Eggs: I remember five years ago being able to buy a dozen eggs for less than a dollar. Now it seems the price has multiplied, and with the increased popularity of cage-free eggs and the like, it’s not uncommon to see a dozen eggs with a price tag of over $4. The last time I bought eggs, I used a store circular coupon to get 18 for 99 cents. I used two store circular coupons on two separate trips to get a total of 36 eggs for $2. This was a spectacular deal that I don’t expect to get every week, but I won’t pay more than $1.50 for a dozen. Eggs tend to last longer than their expiration date would have you believe if your fridge is cold enough, so I tend to buy two or three dozen when the price is right.

Butter: I used to think $2.50 was a good price for a pound of butter, but recently I’ve gotten it for as little as 52 cents. A flurry of good butter deals over a period of about two months has me stocked up on butter–I have three packs in the fridge and another three in the freezer. It will probably last me through the end of the year, and the most I paid for any of those packs was $1/lb.

Cheese: For plain old cheddar cheese, you’re throwing money away if you’re paying more than $2.50 a pound. Safeway regularly puts their 32 ounce blocks of cheddar on sale for $5. It’s easy to pay more, but there’s no reason to. Of course, you will have to put in the extra effort to grate it or slice it yourself.

Cereal: I can no longer bring myself to pay more than $2.00 for a box of brand-name cereal. At full price, most cereals seem to cost around $4. I usually get mine for $1.25 or $1.50 using a combination of sales and coupons. Some brands go on sale frequently (like Cap’n Crunch and Life) while others you have be patient for (like Banana Nut Cheerios).

Produce: I’ve purchased a 5-pound bag of Russet potatoes for $1, a pound of carrots for 25 cents, and large yellow onions for 25 cents — and these deals were pretty easy to find. Some of them weren’t even sale prices. If you start paying attention, you’ll probably notice that some grocery stores in your area have drastically cheaper produce on a regular basis (hint: they’re probably not the big chains). I purchased cherries for 99 cents a pound by going to one such store in my area. Also, if you have a store that marks down its produce right before it’s about to go bad, you can save a bundle. If I can get a deal on produce this way, I’ll go on a vegetable-eating binge for 24 hours or freeze the stuff. Of course, the best way to get cheap produce is to grow it yourself, but I’ll save that for another post.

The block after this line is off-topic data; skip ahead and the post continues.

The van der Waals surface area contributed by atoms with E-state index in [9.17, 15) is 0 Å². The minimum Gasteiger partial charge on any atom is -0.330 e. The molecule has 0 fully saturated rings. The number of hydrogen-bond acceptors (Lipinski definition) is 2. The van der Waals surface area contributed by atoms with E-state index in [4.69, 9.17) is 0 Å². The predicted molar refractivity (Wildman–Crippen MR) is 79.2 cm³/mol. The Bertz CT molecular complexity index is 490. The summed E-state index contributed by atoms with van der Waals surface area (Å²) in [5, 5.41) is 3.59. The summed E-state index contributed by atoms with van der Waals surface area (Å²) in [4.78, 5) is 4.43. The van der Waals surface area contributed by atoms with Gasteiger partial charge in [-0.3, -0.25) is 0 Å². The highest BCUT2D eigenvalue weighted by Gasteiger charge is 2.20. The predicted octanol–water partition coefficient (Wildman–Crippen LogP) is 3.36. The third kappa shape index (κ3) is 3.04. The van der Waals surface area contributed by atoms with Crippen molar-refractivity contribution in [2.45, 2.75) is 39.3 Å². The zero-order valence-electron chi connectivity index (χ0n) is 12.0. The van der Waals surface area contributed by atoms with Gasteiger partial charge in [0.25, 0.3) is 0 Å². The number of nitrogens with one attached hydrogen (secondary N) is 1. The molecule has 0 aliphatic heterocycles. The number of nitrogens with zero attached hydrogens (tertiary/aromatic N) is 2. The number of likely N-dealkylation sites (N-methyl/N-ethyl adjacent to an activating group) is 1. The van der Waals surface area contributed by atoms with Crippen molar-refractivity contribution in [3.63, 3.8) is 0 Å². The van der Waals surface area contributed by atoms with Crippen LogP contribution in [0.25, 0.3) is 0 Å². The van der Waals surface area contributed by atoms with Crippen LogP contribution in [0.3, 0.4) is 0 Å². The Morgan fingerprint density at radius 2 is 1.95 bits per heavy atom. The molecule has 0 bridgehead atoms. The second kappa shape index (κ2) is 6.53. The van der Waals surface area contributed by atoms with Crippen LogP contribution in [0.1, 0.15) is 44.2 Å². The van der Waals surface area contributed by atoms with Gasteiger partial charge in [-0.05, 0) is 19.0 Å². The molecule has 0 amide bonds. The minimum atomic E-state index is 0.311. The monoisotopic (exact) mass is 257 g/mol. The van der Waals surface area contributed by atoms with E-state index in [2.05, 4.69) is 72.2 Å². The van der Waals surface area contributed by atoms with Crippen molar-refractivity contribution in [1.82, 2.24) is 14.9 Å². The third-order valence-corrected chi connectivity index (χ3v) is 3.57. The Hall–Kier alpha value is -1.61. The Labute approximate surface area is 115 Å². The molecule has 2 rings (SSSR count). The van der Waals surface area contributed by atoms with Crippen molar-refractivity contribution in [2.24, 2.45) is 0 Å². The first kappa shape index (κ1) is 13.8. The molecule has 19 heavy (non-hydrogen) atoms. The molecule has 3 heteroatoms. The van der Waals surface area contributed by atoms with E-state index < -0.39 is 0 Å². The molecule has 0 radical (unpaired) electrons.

Even if you hate to track sales and clip coupons, if you do it for just the ten items that you purchase the most often, you can save a bundle. Then you’ll have extra money to buy more food, spend on something else, or put in your piggybank.

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1 comment:

Jason Methner said...

Amy,

I think an important thing to mention here is to not be brand specific. The more flexible you are with the brands of your staples the easier it is to find deals.

Additionally, a number of the items you describe are driver items for stores. This means that stores use their prices to drive traffic into the store. The key is to have the discipline to only purchase the items on special. If you lose focus then all that saving on your staples items goes out the window for spending on those impulse items. But otherwise great advice on paying attention to usual prices. This is something every shopper needs to be aware of when they enter the store.